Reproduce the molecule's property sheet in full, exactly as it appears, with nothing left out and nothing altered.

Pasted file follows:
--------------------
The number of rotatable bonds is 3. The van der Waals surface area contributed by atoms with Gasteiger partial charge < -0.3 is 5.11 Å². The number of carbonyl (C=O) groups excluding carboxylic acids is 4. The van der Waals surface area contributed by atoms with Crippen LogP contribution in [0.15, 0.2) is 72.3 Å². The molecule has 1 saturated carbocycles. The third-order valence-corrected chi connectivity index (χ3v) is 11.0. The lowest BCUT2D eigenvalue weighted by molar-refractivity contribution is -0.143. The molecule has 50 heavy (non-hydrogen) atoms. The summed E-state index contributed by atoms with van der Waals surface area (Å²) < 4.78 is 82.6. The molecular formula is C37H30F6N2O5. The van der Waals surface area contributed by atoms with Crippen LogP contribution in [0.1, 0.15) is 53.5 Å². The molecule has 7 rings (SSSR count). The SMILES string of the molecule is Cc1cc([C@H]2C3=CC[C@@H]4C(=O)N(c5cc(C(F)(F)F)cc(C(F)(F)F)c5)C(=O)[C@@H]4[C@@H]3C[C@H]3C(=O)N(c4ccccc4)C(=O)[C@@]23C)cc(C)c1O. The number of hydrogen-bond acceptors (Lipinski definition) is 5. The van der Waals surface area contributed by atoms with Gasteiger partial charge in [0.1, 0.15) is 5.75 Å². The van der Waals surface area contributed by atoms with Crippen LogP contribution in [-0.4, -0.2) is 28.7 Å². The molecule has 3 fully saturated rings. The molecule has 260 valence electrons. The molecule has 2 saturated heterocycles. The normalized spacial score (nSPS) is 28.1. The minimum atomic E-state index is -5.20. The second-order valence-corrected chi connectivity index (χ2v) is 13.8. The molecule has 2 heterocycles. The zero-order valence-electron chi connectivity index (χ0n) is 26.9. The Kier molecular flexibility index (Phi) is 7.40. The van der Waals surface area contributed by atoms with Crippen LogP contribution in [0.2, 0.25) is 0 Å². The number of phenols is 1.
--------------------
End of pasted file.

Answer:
The number of rotatable bonds is 3. The van der Waals surface area contributed by atoms with Gasteiger partial charge < -0.3 is 5.11 Å². The number of carbonyl (C=O) groups excluding carboxylic acids is 4. The van der Waals surface area contributed by atoms with Crippen LogP contribution in [0.15, 0.2) is 72.3 Å². The molecule has 1 saturated carbocycles. The third-order valence-corrected chi connectivity index (χ3v) is 11.0. The lowest BCUT2D eigenvalue weighted by molar-refractivity contribution is -0.143. The molecule has 50 heavy (non-hydrogen) atoms. The summed E-state index contributed by atoms with van der Waals surface area (Å²) < 4.78 is 82.6. The molecular formula is C37H30F6N2O5. The van der Waals surface area contributed by atoms with Crippen LogP contribution in [0.1, 0.15) is 53.5 Å². The molecule has 7 rings (SSSR count). The SMILES string of the molecule is Cc1cc([C@H]2C3=CC[C@@H]4C(=O)N(c5cc(C(F)(F)F)cc(C(F)(F)F)c5)C(=O)[C@@H]4[C@@H]3C[C@H]3C(=O)N(c4ccccc4)C(=O)[C@@]23C)cc(C)c1O. The number of hydrogen-bond acceptors (Lipinski definition) is 5. The van der Waals surface area contributed by atoms with Gasteiger partial charge in [0.1, 0.15) is 5.75 Å². The van der Waals surface area contributed by atoms with Crippen LogP contribution in [-0.4, -0.2) is 28.7 Å². The molecule has 3 fully saturated rings. The molecule has 260 valence electrons. The molecule has 2 saturated heterocycles. The normalized spacial score (nSPS) is 28.1. The minimum atomic E-state index is -5.20. The second-order valence-corrected chi connectivity index (χ2v) is 13.8. The molecule has 2 heterocycles. The zero-order valence-electron chi connectivity index (χ0n) is 26.9. The Kier molecular flexibility index (Phi) is 7.40. The van der Waals surface area contributed by atoms with Crippen LogP contribution in [0.2, 0.25) is 0 Å². The number of phenols is 1.